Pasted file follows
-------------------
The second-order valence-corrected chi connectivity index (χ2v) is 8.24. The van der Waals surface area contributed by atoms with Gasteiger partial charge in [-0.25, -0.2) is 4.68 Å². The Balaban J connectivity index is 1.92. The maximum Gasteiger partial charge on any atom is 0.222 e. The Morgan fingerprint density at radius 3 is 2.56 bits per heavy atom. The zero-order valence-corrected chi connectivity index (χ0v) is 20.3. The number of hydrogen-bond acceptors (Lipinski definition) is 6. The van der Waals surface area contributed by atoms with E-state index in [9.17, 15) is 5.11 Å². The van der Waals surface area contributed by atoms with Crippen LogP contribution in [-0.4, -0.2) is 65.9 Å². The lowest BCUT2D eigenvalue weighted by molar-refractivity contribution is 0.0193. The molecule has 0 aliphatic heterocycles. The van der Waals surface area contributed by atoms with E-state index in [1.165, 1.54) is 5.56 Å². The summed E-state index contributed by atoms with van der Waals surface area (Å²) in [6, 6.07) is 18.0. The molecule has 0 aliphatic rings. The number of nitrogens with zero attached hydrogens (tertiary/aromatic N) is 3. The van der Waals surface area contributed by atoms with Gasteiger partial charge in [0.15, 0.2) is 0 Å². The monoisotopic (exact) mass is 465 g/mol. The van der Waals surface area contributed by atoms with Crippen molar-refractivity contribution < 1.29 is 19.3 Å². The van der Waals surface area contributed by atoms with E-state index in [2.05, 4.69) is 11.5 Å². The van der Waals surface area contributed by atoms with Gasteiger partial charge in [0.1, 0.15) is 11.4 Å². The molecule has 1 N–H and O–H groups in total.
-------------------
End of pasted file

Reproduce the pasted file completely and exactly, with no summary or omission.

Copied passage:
The second-order valence-corrected chi connectivity index (χ2v) is 8.24. The van der Waals surface area contributed by atoms with Gasteiger partial charge in [-0.25, -0.2) is 4.68 Å². The Balaban J connectivity index is 1.92. The maximum Gasteiger partial charge on any atom is 0.222 e. The Morgan fingerprint density at radius 3 is 2.56 bits per heavy atom. The zero-order valence-corrected chi connectivity index (χ0v) is 20.3. The number of hydrogen-bond acceptors (Lipinski definition) is 6. The van der Waals surface area contributed by atoms with E-state index in [9.17, 15) is 5.11 Å². The van der Waals surface area contributed by atoms with Crippen LogP contribution in [-0.4, -0.2) is 65.9 Å². The lowest BCUT2D eigenvalue weighted by molar-refractivity contribution is 0.0193. The molecule has 0 aliphatic heterocycles. The van der Waals surface area contributed by atoms with E-state index in [1.165, 1.54) is 5.56 Å². The summed E-state index contributed by atoms with van der Waals surface area (Å²) in [6, 6.07) is 18.0. The molecule has 0 aliphatic rings. The number of nitrogens with zero attached hydrogens (tertiary/aromatic N) is 3. The van der Waals surface area contributed by atoms with Gasteiger partial charge in [0.15, 0.2) is 0 Å². The monoisotopic (exact) mass is 465 g/mol. The van der Waals surface area contributed by atoms with Crippen molar-refractivity contribution < 1.29 is 19.3 Å². The van der Waals surface area contributed by atoms with E-state index in [2.05, 4.69) is 11.5 Å². The van der Waals surface area contributed by atoms with Gasteiger partial charge in [0.1, 0.15) is 11.4 Å². The molecule has 1 N–H and O–H groups in total.